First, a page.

Like fragile habitats, some Native American land features are better left alone, out of respect for their cultural significance or to avoid causing damage to the site. As such, while the Office of the State Archaeologist maintains a database of archaeological sites, information about sensitive native sites is not public.
“We were not told the exact location of the geoglyphs they found, but they are either on property adjacent to our purchase or on this and other adjacent lands,” said recently retired WCCB Director Rick Schneider. “We have great interest in helping protect and preserve these sites.”
The land will be open to the public and managed by Woodbury County Conservation once fundraising for the project is complete.
Native American mounds and other historic markers of pre-European settlement life can be found across Iowa. These “earth works” are often huge in scale — sometimes unrecognizable from plain view. Photo by Clint Farlinger
While the earth works found in Woodbury County were unique, the presence of Native American land features on properties INHF has helped protect and preserve is not.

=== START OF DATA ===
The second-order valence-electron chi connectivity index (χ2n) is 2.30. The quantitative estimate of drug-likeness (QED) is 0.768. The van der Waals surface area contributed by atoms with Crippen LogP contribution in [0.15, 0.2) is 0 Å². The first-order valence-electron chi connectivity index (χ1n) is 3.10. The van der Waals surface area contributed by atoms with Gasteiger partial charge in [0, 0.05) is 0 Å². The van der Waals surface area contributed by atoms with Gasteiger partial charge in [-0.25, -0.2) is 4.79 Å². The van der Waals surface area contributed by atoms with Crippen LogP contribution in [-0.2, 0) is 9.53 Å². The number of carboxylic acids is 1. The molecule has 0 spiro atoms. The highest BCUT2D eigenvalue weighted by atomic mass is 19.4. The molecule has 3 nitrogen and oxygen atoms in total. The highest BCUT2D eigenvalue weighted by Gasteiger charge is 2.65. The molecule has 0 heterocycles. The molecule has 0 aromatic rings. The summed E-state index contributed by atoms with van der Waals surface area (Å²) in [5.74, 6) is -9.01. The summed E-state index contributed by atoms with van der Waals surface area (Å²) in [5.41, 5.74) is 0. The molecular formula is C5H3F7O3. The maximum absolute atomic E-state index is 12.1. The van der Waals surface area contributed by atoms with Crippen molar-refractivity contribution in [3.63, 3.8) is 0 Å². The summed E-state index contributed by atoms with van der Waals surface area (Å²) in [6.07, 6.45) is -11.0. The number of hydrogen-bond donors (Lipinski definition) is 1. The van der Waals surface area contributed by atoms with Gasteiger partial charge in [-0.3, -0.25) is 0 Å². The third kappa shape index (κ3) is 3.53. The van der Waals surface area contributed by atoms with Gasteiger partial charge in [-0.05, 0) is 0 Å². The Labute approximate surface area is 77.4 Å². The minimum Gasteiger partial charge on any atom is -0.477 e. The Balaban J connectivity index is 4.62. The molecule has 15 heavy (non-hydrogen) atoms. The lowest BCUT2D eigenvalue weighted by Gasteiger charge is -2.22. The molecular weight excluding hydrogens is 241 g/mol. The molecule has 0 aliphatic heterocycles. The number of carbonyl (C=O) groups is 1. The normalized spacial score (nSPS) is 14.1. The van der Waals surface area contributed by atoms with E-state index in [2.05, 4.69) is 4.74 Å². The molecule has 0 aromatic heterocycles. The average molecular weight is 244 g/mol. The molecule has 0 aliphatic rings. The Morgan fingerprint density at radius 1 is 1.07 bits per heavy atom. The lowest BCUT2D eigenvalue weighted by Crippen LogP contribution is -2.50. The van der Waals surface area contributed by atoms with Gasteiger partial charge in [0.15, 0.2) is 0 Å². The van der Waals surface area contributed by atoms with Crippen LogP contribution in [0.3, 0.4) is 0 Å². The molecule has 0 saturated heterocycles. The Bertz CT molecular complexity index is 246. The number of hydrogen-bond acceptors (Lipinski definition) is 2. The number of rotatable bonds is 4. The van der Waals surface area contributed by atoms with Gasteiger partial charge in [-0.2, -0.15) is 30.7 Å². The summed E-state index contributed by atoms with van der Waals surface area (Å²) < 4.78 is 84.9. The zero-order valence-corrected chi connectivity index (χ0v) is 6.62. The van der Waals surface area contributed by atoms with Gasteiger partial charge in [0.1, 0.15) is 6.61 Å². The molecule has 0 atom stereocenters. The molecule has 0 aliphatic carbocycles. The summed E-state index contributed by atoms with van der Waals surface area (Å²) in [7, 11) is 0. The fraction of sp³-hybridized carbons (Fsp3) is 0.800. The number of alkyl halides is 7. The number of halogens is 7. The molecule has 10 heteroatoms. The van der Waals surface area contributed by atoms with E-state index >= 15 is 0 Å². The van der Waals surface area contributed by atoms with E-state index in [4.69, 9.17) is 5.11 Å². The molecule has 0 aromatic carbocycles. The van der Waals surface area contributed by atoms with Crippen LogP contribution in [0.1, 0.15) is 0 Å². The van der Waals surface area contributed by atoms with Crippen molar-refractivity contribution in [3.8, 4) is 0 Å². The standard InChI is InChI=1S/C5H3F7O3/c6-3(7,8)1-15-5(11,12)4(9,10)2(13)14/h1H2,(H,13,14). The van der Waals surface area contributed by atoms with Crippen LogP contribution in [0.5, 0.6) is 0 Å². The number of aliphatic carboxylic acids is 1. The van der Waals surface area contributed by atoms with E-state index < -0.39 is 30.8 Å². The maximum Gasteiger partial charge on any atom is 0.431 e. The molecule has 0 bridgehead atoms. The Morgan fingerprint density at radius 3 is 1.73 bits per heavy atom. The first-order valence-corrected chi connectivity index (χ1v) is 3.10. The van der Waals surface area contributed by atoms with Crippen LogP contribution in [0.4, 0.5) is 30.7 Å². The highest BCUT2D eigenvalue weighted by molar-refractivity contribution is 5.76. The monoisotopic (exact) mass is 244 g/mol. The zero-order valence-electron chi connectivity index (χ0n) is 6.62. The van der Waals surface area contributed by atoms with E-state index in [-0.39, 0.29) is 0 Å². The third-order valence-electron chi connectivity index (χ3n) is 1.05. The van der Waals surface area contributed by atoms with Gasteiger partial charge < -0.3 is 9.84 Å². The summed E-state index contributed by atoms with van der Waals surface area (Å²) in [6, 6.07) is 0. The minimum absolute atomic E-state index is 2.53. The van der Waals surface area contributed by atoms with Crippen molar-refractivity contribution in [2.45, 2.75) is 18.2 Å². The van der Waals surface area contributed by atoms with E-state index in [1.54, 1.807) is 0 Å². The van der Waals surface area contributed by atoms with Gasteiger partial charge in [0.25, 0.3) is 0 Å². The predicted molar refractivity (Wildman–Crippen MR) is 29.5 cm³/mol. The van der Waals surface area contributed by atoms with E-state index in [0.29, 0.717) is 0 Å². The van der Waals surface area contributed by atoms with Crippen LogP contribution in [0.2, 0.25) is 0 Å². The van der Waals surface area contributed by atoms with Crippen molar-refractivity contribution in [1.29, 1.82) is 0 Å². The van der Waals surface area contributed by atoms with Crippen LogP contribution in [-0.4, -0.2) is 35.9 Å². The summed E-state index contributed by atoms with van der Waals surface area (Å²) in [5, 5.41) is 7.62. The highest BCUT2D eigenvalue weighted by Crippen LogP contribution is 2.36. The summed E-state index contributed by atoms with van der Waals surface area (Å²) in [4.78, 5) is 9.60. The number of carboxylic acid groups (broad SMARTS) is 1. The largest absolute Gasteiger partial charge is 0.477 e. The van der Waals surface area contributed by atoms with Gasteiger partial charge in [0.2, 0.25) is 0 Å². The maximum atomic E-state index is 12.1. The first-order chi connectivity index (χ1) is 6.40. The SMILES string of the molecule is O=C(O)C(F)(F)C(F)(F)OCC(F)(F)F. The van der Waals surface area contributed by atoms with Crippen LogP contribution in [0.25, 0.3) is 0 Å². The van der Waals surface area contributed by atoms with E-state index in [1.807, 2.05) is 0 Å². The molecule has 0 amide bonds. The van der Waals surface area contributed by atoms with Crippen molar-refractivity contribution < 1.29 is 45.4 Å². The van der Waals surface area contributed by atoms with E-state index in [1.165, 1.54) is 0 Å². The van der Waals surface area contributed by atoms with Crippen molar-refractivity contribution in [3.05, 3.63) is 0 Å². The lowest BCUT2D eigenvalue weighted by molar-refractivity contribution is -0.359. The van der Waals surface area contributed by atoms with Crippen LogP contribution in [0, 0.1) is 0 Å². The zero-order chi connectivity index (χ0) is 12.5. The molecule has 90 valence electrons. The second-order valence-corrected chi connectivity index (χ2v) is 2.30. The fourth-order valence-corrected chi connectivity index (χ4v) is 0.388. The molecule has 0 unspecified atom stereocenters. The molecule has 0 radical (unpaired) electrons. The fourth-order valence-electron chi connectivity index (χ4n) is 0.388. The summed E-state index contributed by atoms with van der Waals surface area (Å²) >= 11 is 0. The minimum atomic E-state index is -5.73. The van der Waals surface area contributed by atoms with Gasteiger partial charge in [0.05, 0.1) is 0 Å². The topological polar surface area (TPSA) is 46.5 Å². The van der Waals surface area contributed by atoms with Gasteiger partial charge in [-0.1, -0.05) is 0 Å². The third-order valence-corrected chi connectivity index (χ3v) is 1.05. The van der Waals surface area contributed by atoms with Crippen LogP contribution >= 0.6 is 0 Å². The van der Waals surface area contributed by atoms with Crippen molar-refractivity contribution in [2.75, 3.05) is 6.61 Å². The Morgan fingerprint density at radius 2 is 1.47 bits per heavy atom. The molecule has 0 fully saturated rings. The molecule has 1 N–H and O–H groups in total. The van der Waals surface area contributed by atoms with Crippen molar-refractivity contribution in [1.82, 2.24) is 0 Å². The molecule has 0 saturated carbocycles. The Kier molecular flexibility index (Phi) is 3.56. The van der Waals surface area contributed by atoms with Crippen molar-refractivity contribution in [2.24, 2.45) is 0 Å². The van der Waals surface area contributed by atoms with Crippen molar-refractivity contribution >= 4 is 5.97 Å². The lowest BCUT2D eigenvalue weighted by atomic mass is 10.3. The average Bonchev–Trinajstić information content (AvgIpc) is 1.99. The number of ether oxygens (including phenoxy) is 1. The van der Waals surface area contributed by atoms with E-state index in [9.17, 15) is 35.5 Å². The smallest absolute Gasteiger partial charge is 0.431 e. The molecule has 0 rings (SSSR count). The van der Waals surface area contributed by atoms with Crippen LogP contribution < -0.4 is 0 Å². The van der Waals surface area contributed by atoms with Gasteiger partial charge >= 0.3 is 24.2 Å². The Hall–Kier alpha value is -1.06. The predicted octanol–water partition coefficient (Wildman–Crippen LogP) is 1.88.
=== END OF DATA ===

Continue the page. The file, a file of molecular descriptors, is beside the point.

Native American sites including burial grounds, spiritual sites and villages can be found across the state. These places — and the surrounding lands — still hold significant meaning for native communities not only in Iowa, but across the Midwest and beyond.
“There are twenty-six tribes we currently work with that have an interest in and connection to Iowa,” said Doershuk. “Many of those tribes don’t live here anymore, but still feel that this is their historical homeland and that the features found here are an active part of their culture today.”
“For us, everything is in a circle,” said Tribal Historic Preservation Officer Samantha Odegard, Upper Sioux Community. “It’s not just a place, it’s part of who we are. It’s all connected. The more we know about the site, the more we know about our history, culture and spirituality. The more we know about those things, the more we know ourselves.”
Many of these lands also hold great natural value.
“If you think about the areas that native communities inhabited, they’re usually in beautiful spots located in strategic positions near waterways, on high points, etc.,” said INHF Senior Land Conservation Director Heather Jobst.